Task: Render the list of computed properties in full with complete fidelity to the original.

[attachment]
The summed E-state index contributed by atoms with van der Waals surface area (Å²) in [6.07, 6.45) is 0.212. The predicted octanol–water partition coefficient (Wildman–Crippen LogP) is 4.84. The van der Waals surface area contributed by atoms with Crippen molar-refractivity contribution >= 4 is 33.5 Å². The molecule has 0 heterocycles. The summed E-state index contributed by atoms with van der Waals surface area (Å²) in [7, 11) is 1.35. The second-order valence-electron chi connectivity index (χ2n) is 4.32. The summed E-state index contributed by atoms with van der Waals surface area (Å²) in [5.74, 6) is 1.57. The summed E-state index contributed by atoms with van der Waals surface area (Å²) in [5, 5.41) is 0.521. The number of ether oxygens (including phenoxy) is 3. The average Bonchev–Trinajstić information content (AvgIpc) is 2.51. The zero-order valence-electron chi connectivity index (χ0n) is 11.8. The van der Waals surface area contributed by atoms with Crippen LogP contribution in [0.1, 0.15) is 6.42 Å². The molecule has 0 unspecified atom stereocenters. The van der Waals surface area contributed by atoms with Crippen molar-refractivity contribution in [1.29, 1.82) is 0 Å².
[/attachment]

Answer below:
The summed E-state index contributed by atoms with van der Waals surface area (Å²) in [6.07, 6.45) is 0.212. The predicted octanol–water partition coefficient (Wildman–Crippen LogP) is 4.84. The van der Waals surface area contributed by atoms with Crippen molar-refractivity contribution >= 4 is 33.5 Å². The molecule has 0 heterocycles. The summed E-state index contributed by atoms with van der Waals surface area (Å²) in [7, 11) is 1.35. The second-order valence-electron chi connectivity index (χ2n) is 4.32. The summed E-state index contributed by atoms with van der Waals surface area (Å²) in [5.74, 6) is 1.57. The summed E-state index contributed by atoms with van der Waals surface area (Å²) in [5, 5.41) is 0.521. The number of ether oxygens (including phenoxy) is 3. The average Bonchev–Trinajstić information content (AvgIpc) is 2.51. The zero-order valence-electron chi connectivity index (χ0n) is 11.8. The van der Waals surface area contributed by atoms with Crippen LogP contribution in [0.1, 0.15) is 6.42 Å². The molecule has 0 unspecified atom stereocenters. The van der Waals surface area contributed by atoms with Crippen molar-refractivity contribution in [1.29, 1.82) is 0 Å².